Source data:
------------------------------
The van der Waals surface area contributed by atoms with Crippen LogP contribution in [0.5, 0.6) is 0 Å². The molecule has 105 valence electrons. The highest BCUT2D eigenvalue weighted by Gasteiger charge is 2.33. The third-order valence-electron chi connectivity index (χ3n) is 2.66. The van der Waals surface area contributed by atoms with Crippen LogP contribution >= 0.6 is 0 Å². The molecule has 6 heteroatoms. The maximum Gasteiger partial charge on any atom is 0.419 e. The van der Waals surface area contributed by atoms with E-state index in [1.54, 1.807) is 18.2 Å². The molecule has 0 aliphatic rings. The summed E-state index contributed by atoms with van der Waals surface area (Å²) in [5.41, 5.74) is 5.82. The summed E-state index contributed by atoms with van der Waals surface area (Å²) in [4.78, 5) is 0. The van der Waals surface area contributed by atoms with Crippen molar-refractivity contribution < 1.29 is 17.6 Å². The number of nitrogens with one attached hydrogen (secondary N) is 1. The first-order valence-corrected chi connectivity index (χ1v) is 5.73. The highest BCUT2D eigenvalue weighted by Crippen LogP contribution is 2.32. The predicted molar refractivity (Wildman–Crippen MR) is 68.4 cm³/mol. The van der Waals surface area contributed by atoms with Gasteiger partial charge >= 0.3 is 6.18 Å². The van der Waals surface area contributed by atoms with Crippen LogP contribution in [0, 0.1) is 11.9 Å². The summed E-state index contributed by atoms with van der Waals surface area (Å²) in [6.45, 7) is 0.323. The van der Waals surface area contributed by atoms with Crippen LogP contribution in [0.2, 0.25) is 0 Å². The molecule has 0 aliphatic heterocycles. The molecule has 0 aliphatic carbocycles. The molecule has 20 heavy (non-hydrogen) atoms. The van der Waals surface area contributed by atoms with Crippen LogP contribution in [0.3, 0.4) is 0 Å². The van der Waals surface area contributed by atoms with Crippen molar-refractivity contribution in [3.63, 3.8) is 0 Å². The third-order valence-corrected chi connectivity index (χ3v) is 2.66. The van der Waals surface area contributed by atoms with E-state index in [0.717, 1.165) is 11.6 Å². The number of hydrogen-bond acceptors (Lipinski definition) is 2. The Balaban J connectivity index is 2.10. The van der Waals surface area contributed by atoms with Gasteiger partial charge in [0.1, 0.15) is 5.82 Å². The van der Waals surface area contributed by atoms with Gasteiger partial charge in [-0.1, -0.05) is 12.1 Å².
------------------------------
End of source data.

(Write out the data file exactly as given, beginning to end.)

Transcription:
The van der Waals surface area contributed by atoms with Crippen LogP contribution in [0.5, 0.6) is 0 Å². The molecule has 105 valence electrons. The highest BCUT2D eigenvalue weighted by Gasteiger charge is 2.33. The third-order valence-electron chi connectivity index (χ3n) is 2.66. The van der Waals surface area contributed by atoms with Crippen LogP contribution >= 0.6 is 0 Å². The molecule has 6 heteroatoms. The maximum Gasteiger partial charge on any atom is 0.419 e. The van der Waals surface area contributed by atoms with E-state index in [1.54, 1.807) is 18.2 Å². The molecule has 0 aliphatic rings. The summed E-state index contributed by atoms with van der Waals surface area (Å²) in [5.41, 5.74) is 5.82. The summed E-state index contributed by atoms with van der Waals surface area (Å²) in [4.78, 5) is 0. The van der Waals surface area contributed by atoms with Crippen molar-refractivity contribution < 1.29 is 17.6 Å². The number of nitrogens with one attached hydrogen (secondary N) is 1. The first-order valence-corrected chi connectivity index (χ1v) is 5.73. The highest BCUT2D eigenvalue weighted by Crippen LogP contribution is 2.32. The predicted molar refractivity (Wildman–Crippen MR) is 68.4 cm³/mol. The van der Waals surface area contributed by atoms with Gasteiger partial charge >= 0.3 is 6.18 Å². The van der Waals surface area contributed by atoms with Crippen LogP contribution in [0, 0.1) is 11.9 Å². The summed E-state index contributed by atoms with van der Waals surface area (Å²) in [6.45, 7) is 0.323. The van der Waals surface area contributed by atoms with Crippen LogP contribution in [0.2, 0.25) is 0 Å². The molecule has 0 aliphatic heterocycles. The molecule has 0 aliphatic carbocycles. The molecule has 20 heavy (non-hydrogen) atoms. The van der Waals surface area contributed by atoms with Crippen LogP contribution in [0.3, 0.4) is 0 Å². The van der Waals surface area contributed by atoms with Crippen molar-refractivity contribution in [3.63, 3.8) is 0 Å². The third-order valence-corrected chi connectivity index (χ3v) is 2.66. The van der Waals surface area contributed by atoms with E-state index in [0.717, 1.165) is 11.6 Å². The number of hydrogen-bond acceptors (Lipinski definition) is 2. The Balaban J connectivity index is 2.10. The van der Waals surface area contributed by atoms with Gasteiger partial charge in [0.1, 0.15) is 5.82 Å². The van der Waals surface area contributed by atoms with Gasteiger partial charge in [-0.1, -0.05) is 12.1 Å².